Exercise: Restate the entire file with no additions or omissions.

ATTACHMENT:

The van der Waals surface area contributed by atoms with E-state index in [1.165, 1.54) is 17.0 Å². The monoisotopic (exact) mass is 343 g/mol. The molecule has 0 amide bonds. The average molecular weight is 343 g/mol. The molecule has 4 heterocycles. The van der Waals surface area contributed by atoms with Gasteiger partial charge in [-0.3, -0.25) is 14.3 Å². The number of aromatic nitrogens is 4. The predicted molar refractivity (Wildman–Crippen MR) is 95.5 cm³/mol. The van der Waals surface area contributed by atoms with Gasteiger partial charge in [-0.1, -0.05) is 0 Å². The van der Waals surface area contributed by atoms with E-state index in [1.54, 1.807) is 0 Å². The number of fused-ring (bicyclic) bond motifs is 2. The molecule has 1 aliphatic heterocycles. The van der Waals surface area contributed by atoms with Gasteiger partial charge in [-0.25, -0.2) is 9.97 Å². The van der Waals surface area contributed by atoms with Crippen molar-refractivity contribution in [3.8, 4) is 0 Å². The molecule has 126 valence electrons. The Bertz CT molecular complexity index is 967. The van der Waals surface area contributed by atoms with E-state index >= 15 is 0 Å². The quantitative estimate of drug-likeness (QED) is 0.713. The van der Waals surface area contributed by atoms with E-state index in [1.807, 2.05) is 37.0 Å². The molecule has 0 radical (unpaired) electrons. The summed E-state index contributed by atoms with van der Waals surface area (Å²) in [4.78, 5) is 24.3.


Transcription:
The van der Waals surface area contributed by atoms with E-state index in [1.165, 1.54) is 17.0 Å². The monoisotopic (exact) mass is 343 g/mol. The molecule has 0 amide bonds. The average molecular weight is 343 g/mol. The molecule has 4 heterocycles. The van der Waals surface area contributed by atoms with Gasteiger partial charge in [-0.3, -0.25) is 14.3 Å². The number of aromatic nitrogens is 4. The predicted molar refractivity (Wildman–Crippen MR) is 95.5 cm³/mol. The van der Waals surface area contributed by atoms with Gasteiger partial charge in [-0.1, -0.05) is 0 Å². The van der Waals surface area contributed by atoms with E-state index in [1.54, 1.807) is 0 Å². The number of fused-ring (bicyclic) bond motifs is 2. The molecule has 1 aliphatic heterocycles. The van der Waals surface area contributed by atoms with Gasteiger partial charge in [-0.25, -0.2) is 9.97 Å². The van der Waals surface area contributed by atoms with Crippen molar-refractivity contribution in [3.8, 4) is 0 Å². The molecule has 126 valence electrons. The Bertz CT molecular complexity index is 967. The van der Waals surface area contributed by atoms with E-state index >= 15 is 0 Å². The quantitative estimate of drug-likeness (QED) is 0.713. The van der Waals surface area contributed by atoms with E-state index in [1.807, 2.05) is 37.0 Å². The molecule has 0 radical (unpaired) electrons. The summed E-state index contributed by atoms with van der Waals surface area (Å²) in [4.78, 5) is 24.3.